How was Sumerian Science and Technology?
Historians believe that Sumerians invented the wheel, the sail, and the plow and that they were among the first to use bronze. Many new ideas and inventions arose from the Sumerians’ practical needs.
Arithmetic and geometry: To erect city walls and buildings, plan irrigation systems, and survey flooded fields, Sumerians needed arithmetic and geometry. They developed a number system in base 60, from which stem the modern units for measuring time (60 seconds = 1 minute) and the 360 degrees of a circle.
Architectural innovations: Arches, columns, ramps, and the pyramid-shaped the design of the ziggurat and permanently influenced Mesopotamian civilization.
Cuneiform Sumerians created a system of writing. One of the first known maps was made on a clay tablet in about 2300 B.C. Other tablets contain some of the oldest written records of scientific investigations in the areas of astronomy, chemistry, and medicine.
How were the First Empire Builders?
From 3000 to 2000 B.C., the city-states of Sumer were almost constantly at war with one another. The weakened city-states could no longer ward off attacks from the peoples of the surrounding deserts and hills. Although the Sumerians never recovered from the attacks on their cities, their civilization did not die. Succeeding sets of rulers adapted the basic ideas of Sumerian culture to meet their own needs.
Who was Sargon of Akkad?
About 2350 B.C., a conqueror named Sargon defeated the city-states of Sumer. Sargon led his army from Akkad, a city-state north of Sumer. The Akkadians had long before adopted most aspects of Sumerian culture. Sargon’s conquests helped to spread that culture even further, beyond the Tigris-Euphrates Valley.
By taking control of both northern and southern Mesopotamia, Sargon created the world’s first empire. An empire brings together several peoples, nations, or previously independent states under the control of one ruler. At its height, the Akkadian Empire loosely controlled land from the Mediterranean Coast in the west to present-day Iran in the east.
Sargon’s dynasty lasted only about 200 years, after which it declined due to internal fighting, invasions, and a famine.
How was the Babylonian Empire?
In about 2000 B.C., nomadic warriors known as Amorites invaded Mesopotamia. Gradually, the Amorites overwhelmed the Sumerians and established their capital at Babylon, on the Euphrates River. The Babylonian Empire reached its peak during the reign of Hammurabi, from 1792 B.C. to1750 B.C.
Hammurabi’s most enduring legacy is the code of laws he put together that recognized that a single, uniform code of laws would help to unify the diverse groups within his empire. He collected existing rules, judgments, and laws into the Code of Hammurabi. Hammurabi had the code engraved in stone, and copies were placed all over his empire.
The code lists 282 specific laws dealing with everything that affected the community, including family relations, business conduct, and crime. Since many people were merchants, traders, or farmers, for example, many of the laws related to property issues. Additionally, the laws sought to protect women and children from unfair treatment. The laws tell us a great deal about the Mesopotamians’ beliefs and what they valued.
Although the code applied to everyone, it set different punishments for rich and poor and for men and women. It frequently applied the principle of retaliation (an eye for an eye and a tooth for a tooth) to punish crimes.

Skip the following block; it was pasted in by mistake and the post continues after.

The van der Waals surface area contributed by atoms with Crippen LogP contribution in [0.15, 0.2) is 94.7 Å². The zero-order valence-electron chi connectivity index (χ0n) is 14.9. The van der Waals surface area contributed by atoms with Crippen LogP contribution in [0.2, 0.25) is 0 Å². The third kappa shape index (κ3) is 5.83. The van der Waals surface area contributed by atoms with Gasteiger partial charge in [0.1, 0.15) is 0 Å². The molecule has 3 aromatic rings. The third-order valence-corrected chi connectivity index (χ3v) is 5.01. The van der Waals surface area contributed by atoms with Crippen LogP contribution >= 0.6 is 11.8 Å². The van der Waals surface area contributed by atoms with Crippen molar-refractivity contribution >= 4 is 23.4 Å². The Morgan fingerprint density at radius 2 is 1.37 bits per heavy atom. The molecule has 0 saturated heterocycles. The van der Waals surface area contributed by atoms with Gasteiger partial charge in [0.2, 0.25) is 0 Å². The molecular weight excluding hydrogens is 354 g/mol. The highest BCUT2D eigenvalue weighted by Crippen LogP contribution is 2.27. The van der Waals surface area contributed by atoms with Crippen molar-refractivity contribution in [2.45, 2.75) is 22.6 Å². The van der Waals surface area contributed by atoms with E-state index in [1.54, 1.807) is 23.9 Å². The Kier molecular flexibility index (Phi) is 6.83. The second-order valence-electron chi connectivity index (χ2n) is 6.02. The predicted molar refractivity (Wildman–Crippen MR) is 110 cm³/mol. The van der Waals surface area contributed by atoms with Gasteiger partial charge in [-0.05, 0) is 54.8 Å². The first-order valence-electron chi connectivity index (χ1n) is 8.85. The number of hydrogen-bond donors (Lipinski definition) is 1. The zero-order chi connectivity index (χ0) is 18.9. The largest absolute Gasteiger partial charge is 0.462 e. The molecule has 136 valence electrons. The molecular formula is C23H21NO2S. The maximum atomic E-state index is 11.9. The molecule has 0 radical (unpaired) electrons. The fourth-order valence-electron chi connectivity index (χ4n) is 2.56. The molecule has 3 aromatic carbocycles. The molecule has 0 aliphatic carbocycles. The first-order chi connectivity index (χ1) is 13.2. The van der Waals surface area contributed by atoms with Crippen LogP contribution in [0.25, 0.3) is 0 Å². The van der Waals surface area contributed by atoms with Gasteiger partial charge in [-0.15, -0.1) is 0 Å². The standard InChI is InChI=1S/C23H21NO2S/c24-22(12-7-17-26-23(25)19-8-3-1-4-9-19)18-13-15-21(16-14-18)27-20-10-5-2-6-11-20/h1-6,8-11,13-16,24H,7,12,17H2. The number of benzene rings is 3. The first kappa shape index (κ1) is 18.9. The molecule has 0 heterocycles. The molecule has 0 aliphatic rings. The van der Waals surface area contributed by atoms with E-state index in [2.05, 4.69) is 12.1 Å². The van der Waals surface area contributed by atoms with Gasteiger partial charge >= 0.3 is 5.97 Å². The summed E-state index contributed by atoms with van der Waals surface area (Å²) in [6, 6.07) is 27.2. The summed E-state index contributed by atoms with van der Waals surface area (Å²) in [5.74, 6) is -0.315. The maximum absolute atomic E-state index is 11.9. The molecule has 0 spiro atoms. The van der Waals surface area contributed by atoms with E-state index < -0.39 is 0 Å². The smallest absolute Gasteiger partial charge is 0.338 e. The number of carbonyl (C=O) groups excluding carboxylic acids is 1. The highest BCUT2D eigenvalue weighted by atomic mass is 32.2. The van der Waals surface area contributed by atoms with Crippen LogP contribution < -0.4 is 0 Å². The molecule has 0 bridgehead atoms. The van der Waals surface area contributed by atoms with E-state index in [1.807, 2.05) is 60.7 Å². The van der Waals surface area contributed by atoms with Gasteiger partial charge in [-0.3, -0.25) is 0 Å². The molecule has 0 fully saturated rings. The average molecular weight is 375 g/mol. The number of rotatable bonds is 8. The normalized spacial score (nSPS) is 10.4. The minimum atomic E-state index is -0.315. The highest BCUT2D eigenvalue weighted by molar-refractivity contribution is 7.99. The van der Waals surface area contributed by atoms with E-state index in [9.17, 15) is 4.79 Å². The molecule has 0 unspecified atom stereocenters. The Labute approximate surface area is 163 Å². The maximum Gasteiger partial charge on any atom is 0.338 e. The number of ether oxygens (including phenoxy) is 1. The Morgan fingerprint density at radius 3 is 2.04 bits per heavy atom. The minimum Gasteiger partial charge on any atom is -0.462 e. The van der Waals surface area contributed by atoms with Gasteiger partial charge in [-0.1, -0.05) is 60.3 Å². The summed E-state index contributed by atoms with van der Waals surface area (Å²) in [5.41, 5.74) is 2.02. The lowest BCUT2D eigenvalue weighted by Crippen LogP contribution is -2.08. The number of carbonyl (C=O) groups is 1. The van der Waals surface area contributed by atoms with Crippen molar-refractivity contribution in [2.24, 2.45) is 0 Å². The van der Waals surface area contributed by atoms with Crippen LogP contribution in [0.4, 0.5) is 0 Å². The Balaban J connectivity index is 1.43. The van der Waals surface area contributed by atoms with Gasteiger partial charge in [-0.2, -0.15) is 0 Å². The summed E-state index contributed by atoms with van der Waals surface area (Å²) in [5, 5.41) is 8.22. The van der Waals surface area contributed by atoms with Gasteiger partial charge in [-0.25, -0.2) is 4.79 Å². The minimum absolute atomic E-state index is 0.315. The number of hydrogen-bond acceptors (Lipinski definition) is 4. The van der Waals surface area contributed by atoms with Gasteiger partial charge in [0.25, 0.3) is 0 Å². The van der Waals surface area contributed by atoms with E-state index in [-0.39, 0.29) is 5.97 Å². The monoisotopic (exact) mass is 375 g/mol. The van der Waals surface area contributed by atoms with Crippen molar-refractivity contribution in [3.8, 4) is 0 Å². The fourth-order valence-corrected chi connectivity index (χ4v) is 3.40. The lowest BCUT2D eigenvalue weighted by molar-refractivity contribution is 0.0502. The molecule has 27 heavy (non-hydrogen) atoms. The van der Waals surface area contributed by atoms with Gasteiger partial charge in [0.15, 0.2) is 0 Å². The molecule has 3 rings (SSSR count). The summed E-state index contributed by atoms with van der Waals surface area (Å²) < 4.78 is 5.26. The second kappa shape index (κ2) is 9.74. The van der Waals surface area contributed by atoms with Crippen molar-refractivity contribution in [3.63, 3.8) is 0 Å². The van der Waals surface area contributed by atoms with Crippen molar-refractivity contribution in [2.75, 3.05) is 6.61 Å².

The prologue of the code sets out the goals for this body of law. It said, “ To bring about the rule of righteousness in the land, to destroy the wicked and the evil-doers; so that the strong should not harm the weak.” Thus, Hammurabi’s Code reinforced the principle that the government had a responsibility for what occurred in society. For example, if a man was robbed and the thief was not caught, the government was required to compensate the victim.
Nearly two centuries after Hammurabi’s reign, the Babylonian Empire, which had become much smaller, fell to the neighboring Kassites. Over the years, new groups dominated the Fertile Crescent. Yet the later peoples, including the Assyrians, Phoenicians, and Hebrews, would adopt many ideas of the early Sumerians. Meanwhile, a similar pattern of development, rise, and fall was taking place to the west, along the Nile River in Egypt.
Just for fun
- Play the Game of Ur online against a computer
- Find out about rebus puzzles and how they were inspired by Sumerian writing
- Read a story from the Epic of Gilgamesh
- Become an archaeologist and dig for virtual Mesopotamian artifacts in Iraq, then curate a museum exhibition using photographs of the artifacts you found
- See your name in cuneiform writing
- Read some Sumerian proverbs to understand that the people who lived in ancient Mesopotamia are very similar to us!
- The world’s oldest playable board game, the Game of Ur, is an ancient Sumerian race game. It dates from about 2500BC and was uncovered in a tomb in the royal cemetery at Ur in southern Iraq. You can see it yourself on display in the British Museum or watch a YouTube video showing the famous British Museum curator Irving Finkel playing the game with YouTuber and TV presenter, Tom Scott. You can even buy a replica of the Game of Ur to play at home!
- Can you solve a Sumerian mystery? Read the story of the Royal Tomb of Ur
- Complete a quiz about the civilization of the ancient Mesopotamia
Find out more about Ancient Mesopotamia
- The British Museum’s Mesopotamia website is packed with information and images
- A children’s guide to Mesopotamia from DKfindout!
- Find out more about Mesopotamia’s rich legacy in BBC guides
- Watch a video about the secrets of ancient Mesopotamia and find out about the clay “envelopes” the Sumerians used
- Sumer facts for kids from the Kiddle Encyclopedia
- Download information packs about Ancient Sumer (archaeology, history, food, writing, mythology)
- Discover more about the development of cuneiform writing
- The cuneiform script was the world’s first written language: find out more about deciphering it
- See images of key objects from Sumer and Mesopotamian life in British Museum learning guides
- Listen to an audio description of one of the oldest writing tablets in the world
- Read about ziggurat temples and the excavations of the ziggurat of Ur
- Information about the White Temple and ziggurat at Uruk
- The Mesopotamians developed agriculture, language, cities, religion, and government
See for yourself!
- See Mesopotamian archaeological site photography
- Find out more about the world of a scribe in Sumer
- Explore the royal tombs of Ur
- Examine the Standard of Ur and listen to a BBC program about it
- Look at a cuneiform writing tablet covered with accounting writing and pictures
- See a slideshow of archaeological artifacts from the royal tombs at Ur or a collection of photographs of Ur artifacts in the British Museum
- Examine artifacts online, including an ancient pull-toy, a clay tablet, and a cylinder seal
- The Sumerian city-states art in the Louvre Museum in Paris, France
- See an animated map of Ancient Sumer and of the Sumerian city-states